Aerial view of Rikers Island. Image via Wikimedia Commons: U.S. Geological Survey
Rikers Island, New York City’s main jail complex (and the island it sits on), is situated on the East River, between Queens and the Bronx. As one of the largest correctional institutions in the world, the facility is comprised of 10 jails which have a total capacity of nearly 17,000 people – although daily numbers are between 7000 and 9000 .In fact, it has been referred to as the “World’s Largest Penal Colony.” As a jail however, stays are one year or shorter, with a large portion of detainees who can’t afford bail simply awaiting hearings and trials. 60,000 people men and women return home from Rikers Island each year.
For some time, Rikers Island has peaked our interests; so, in 2010, when someone on the Untapped Cities team officially received access inside, we made sure to document the experience as we learned about its secrets hidden beyond the ID checkpoints and X-ray scanners of the facility.
This image of 23rd Street and Broadway is viewable in Times Square on the Membit app. Membit is a new augmented reality app that gives you a way to share the past with the present and a way to share the present with the future. It’s so new it isn’t even in the App Store yet, it’s in beta. If you would like to try it out before everyone else, click here.
On October 17, 1966 a devastating fire claimed the lives of 12 firefighters, the most dead after 9/11, in what is called today “The 23rd Street Fire.”
At 9:30pm that evening a fire was reported in the cellar of an art dealer at 7 West 22nd Street, one block south of the Flatiron Building. Although no one knows exactly how the fire started, the basement was filled with highly flammable paints and supplies which caught fire quickly. When the first wave of firefighter’s responded they realized they couldn’t get to the fire through the art dealer’s ground floor entrance because of the thick smoke and intense heat so they went around the corner to the Wonder Drug on 23rd Street.
The unassuming yet mysterious exterior of Fort Tryon Cottage draws sold-out crowds eager for a once-a-year glimpse inside.
Neighbors and friends of northern Manhattan’s Fort Tryon Park, as well as devoted fans of New York City history, lined up this weekend to take a peek inside Fort Tryon Cottage, one of the last remnants of eccentric millionaire C.K.G. Billings’ estate, Fort Tryon Hall. The cottage once served as the gate house for the Billings property, which was the last country estate in Manhattan. It now functions as the northern Manhattan headquarters for the New York City Parks Department.
Thanks to Open House New York, the stucco-covered cottage opens its doors one weekend a year to booked-solid tours of the tiny dwelling.
We’ve added a new date for our perpetually sold out tour of The Woolworth Building, one of New York City’s most famous off-limits landmarks. Join us on October 22nd for a guided walk through the early U.S. skyscraper, once the tallest in the world. (We also have two dates lined up this November!)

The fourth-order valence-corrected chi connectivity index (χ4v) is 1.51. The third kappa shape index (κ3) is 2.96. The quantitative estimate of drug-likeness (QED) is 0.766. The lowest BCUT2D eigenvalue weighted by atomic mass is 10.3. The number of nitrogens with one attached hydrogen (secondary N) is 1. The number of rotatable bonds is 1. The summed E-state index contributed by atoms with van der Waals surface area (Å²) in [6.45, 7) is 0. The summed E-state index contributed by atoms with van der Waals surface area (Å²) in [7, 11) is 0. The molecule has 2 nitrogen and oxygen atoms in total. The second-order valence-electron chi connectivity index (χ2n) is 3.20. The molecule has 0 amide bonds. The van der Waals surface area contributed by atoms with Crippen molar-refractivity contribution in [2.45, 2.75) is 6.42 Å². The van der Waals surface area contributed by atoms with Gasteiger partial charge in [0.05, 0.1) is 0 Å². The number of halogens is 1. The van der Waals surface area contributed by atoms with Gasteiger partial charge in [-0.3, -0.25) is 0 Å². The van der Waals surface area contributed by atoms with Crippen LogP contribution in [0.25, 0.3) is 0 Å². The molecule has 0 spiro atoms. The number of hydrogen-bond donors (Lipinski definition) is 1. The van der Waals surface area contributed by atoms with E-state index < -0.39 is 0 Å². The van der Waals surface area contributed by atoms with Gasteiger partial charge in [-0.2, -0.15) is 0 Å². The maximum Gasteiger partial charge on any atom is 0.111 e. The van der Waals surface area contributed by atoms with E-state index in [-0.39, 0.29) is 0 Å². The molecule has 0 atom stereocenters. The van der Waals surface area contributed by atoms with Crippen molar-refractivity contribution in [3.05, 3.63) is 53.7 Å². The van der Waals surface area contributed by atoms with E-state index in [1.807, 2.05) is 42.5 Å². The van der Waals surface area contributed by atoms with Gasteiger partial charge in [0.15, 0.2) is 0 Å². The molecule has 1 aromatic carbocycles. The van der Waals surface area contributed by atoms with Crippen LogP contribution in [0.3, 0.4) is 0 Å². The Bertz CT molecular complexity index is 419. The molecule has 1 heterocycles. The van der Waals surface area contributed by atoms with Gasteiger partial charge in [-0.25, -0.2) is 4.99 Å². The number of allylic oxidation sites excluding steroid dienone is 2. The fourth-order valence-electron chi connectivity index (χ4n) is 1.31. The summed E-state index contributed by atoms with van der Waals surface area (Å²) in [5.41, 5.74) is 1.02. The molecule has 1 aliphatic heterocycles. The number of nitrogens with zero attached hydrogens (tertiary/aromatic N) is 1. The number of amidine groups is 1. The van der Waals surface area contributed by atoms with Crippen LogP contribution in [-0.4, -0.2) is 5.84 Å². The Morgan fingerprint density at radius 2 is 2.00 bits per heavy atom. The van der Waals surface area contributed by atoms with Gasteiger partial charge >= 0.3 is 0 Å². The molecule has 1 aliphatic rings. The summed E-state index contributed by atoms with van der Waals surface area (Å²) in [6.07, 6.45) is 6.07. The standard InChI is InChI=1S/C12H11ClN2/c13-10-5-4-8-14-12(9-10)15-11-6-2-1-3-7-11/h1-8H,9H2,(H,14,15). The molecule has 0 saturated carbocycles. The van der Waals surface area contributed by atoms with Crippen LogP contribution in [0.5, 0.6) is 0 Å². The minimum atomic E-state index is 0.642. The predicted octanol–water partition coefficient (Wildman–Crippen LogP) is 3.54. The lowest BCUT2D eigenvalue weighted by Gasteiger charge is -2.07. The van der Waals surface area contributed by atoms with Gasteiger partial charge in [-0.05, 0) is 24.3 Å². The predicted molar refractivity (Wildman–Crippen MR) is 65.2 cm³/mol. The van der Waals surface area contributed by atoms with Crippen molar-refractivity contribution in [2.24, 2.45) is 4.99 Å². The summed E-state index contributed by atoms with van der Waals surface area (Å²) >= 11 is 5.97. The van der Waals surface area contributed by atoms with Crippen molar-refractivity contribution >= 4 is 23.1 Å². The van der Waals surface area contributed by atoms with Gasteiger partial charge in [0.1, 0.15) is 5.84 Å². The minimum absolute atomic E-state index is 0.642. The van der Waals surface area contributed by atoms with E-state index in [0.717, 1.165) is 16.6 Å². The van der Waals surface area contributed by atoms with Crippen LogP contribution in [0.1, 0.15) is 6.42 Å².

Since 2013, we’ve worked with Woolworth Tours, a company founded by Helen Post Curry, the great-grand daughter of the building’s architect, Cass Gilbert to curate tours of the building lobby and basement level specifically tailored for our discerning readership here at Untapped Cities. Though its Byzantine, cathedral-like interior of glass tesserae and marble is landmarked, security concerns after 9/11 rendered it closed to only those that worked in the building.
As one of the original 28 subway stations in New York City, the Astor Place station features breathtaking tile work and a wide array of decorative plaques. Unfortunately, commuters rushing to and from their destinations do not always have the opportunity to appreciate its architectural and artistic legacy. One frequently overlooked feature can be found outside the turnstiles on the downtown platform of the 6 train. Next time you enter into the station, stop for a brief moment and look for a bricked up doorway with the words “Clinton Hall” carved above it.
A photo from Norman McGrath’s Penn Station demolition collection. Source: Norman McGrath.
I love lost causes… That’s why I give tours of Penn Station.
She’s the ugly transit stepchild forced to process 650,000 disgruntled travelers a day while her prettier stepsister across town dresses up to host the regional commuter ball. Grand Central Terminal is breathtaking, romantic and loved throughout the world. Penn is made fun of, worn down and almost universally hated. Most people just count her out and pass her by.
But I think inside a lost cause like Penn is the core of something very special. That’s why for almost two years now, Untapped Cities and I have been taking people around the current station to find the still-beating heart of the old one.